Beethoven: 33 Variations on a Waltz by Diabelli; Piano Sonata No. 24 in F sharp, Op. 78

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COMPOSERS: Beethoven
ALBUM TITLE: Beethoven
WORKS: 33 Variations on a Waltz by Diabelli; Piano Sonata No. 24 in F sharp, Op. 78
PERFORMER: Nikolai Demidenko (piano)
I’m truly sorry to have to take issue with so fine a pianist as Nikolai Demidenko, but these performances strike me as wilfully perverse – as though he had deliberately set out to do the reverse of whatever Beethoven asks. Of course, there’s always scope for interpretative freedom, but a composer nevertheless sets certain parameters which can’t be exceeded without betraying both the letter and the spirit of the music. Take the opening movement of the beautiful F sharp major Sonata, Op. 78. Beethoven ends it with four emphatic chords, catapulting the start of the following finale, but Demidenko, perhaps not wanting to disturb the music’s largely intimate atmosphere, fabricates a pianissimo close. There are times in the great Diabelli Variations, when he even composes his own transitions to soften the impact of Beethoven’s deliberate contrasts. Variation 13,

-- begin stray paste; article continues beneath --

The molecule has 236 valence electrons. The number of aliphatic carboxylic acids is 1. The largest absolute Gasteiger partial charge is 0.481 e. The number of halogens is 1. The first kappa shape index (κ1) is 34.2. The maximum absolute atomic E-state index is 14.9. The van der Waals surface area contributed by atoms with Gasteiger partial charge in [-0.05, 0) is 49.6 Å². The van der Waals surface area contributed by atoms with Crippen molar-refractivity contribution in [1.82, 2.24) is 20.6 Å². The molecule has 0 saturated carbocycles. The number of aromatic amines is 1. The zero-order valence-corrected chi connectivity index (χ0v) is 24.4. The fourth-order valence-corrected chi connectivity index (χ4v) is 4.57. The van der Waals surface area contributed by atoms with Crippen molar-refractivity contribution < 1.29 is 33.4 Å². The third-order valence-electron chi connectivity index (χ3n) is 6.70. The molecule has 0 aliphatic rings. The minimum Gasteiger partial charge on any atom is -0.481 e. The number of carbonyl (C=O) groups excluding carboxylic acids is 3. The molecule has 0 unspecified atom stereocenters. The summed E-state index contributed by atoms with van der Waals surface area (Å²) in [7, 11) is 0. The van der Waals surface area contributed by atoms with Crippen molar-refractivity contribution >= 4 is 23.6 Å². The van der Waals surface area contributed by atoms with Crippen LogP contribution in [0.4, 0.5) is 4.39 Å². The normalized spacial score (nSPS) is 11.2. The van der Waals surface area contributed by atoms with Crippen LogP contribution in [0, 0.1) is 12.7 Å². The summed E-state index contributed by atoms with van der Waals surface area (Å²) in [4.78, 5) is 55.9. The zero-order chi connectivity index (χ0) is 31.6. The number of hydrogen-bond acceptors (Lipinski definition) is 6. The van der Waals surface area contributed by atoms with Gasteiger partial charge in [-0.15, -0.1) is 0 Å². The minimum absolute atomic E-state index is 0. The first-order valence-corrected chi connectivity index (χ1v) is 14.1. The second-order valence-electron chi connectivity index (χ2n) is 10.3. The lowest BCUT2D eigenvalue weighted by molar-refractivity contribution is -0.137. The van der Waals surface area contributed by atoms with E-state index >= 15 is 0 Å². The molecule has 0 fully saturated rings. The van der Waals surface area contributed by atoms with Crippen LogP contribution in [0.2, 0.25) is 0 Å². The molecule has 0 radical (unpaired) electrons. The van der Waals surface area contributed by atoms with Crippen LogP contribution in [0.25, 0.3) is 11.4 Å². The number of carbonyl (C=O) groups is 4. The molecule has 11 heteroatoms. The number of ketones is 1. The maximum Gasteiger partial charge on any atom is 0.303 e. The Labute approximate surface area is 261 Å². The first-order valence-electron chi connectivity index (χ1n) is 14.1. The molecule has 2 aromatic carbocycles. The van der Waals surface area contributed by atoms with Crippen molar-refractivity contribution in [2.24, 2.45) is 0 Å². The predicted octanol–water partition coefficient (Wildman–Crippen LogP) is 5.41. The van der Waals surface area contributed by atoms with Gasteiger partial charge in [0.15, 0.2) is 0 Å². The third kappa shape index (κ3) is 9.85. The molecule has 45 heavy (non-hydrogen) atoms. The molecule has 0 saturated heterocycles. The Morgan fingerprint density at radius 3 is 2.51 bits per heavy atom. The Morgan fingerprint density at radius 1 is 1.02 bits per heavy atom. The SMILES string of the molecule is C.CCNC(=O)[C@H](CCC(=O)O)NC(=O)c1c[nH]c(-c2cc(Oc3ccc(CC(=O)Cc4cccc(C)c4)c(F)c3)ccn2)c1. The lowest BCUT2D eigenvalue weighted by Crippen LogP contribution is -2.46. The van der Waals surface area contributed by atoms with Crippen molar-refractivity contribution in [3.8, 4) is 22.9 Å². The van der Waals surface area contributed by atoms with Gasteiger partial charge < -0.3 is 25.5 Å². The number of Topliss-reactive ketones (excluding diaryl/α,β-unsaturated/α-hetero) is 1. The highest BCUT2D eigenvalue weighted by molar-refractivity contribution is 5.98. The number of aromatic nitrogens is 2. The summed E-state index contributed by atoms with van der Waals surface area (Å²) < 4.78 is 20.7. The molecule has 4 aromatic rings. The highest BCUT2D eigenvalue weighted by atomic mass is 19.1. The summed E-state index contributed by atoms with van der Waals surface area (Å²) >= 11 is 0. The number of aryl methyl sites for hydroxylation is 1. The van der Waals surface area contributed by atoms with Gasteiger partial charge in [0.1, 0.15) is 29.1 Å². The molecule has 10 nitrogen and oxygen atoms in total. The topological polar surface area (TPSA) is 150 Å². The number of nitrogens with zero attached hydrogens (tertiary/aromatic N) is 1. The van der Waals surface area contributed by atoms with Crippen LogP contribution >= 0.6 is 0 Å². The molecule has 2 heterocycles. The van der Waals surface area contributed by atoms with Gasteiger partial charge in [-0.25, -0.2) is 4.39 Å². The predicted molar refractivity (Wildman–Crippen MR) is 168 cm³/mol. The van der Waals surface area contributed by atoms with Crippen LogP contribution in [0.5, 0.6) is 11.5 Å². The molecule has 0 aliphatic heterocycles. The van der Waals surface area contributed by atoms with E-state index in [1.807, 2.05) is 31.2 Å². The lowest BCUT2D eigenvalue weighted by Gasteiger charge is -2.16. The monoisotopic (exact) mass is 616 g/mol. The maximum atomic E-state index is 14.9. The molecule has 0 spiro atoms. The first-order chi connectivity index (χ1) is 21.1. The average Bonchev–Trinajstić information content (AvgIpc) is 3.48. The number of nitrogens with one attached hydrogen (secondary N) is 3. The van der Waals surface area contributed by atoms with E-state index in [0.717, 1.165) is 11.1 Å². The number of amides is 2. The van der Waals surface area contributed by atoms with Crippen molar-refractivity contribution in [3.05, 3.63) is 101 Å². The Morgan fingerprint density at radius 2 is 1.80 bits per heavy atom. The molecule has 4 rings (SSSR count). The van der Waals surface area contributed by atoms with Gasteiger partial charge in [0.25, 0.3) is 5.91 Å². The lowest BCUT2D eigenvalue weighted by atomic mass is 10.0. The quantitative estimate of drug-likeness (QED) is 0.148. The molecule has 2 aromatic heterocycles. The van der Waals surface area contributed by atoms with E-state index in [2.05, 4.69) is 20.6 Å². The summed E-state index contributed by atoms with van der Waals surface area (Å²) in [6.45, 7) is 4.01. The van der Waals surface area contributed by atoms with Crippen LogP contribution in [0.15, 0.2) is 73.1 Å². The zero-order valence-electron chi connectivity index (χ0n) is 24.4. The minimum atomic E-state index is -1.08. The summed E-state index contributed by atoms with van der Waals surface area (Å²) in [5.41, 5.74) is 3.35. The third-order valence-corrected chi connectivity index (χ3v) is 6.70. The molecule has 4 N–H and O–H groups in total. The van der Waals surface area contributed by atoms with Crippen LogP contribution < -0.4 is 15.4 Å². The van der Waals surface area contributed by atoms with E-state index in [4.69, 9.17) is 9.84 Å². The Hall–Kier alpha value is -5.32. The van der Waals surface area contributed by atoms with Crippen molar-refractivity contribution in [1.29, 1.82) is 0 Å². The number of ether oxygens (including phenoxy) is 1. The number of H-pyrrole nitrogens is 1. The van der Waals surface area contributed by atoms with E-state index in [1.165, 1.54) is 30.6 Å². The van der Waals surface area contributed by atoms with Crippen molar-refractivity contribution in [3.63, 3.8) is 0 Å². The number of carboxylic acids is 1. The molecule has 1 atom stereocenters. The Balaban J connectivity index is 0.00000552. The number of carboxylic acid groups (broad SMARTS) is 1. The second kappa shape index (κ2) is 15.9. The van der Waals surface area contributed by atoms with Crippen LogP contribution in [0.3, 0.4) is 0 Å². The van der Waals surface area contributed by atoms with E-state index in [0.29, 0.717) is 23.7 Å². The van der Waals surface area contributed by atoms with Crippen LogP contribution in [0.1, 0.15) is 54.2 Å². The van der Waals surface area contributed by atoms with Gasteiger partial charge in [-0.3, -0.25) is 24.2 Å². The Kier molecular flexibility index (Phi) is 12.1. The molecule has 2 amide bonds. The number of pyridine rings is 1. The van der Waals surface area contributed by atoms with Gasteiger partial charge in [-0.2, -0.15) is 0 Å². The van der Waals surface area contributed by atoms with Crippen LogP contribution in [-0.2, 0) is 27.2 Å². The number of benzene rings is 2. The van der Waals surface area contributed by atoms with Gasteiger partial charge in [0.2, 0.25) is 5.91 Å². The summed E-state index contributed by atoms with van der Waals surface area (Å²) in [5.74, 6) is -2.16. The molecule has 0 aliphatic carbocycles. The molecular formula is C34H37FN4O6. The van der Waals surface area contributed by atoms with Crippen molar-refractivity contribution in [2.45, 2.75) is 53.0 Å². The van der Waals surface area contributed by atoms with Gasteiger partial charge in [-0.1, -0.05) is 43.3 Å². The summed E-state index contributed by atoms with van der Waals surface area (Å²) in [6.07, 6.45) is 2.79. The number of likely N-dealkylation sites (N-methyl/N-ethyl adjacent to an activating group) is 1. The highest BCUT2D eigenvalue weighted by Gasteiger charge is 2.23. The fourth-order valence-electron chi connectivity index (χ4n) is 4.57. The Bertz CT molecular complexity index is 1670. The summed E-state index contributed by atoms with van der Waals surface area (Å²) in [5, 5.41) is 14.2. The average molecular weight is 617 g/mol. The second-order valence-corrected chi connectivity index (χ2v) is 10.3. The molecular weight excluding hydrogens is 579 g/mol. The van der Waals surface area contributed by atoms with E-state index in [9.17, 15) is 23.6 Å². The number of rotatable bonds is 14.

in which Beethoven amuses himself with extreme oppositions of texture and dynamics, ends with a dry octave, but Demidenko plays a full-blooded C major chord instead, sustaining it to form a link to the following variation, whose solemn, dragging rhythm he obligingly smooths out. Variation 15 is a largely pianissimo scherzo, after which an explosive trill signals the start of the next variation. Finding the change too abrupt, Demidenko invents another transition, playing a gradual crescendo on a vastly elongated trill.

I could go on, but for a fine performance of the Diabelli Variations that respects both its sudden changes of mood and its overall architecture, you’d do better to look elsewhere – to Piotr Anderzsewski (Virgin) for example, or, better still, Alfred Brendel.


Misha Donat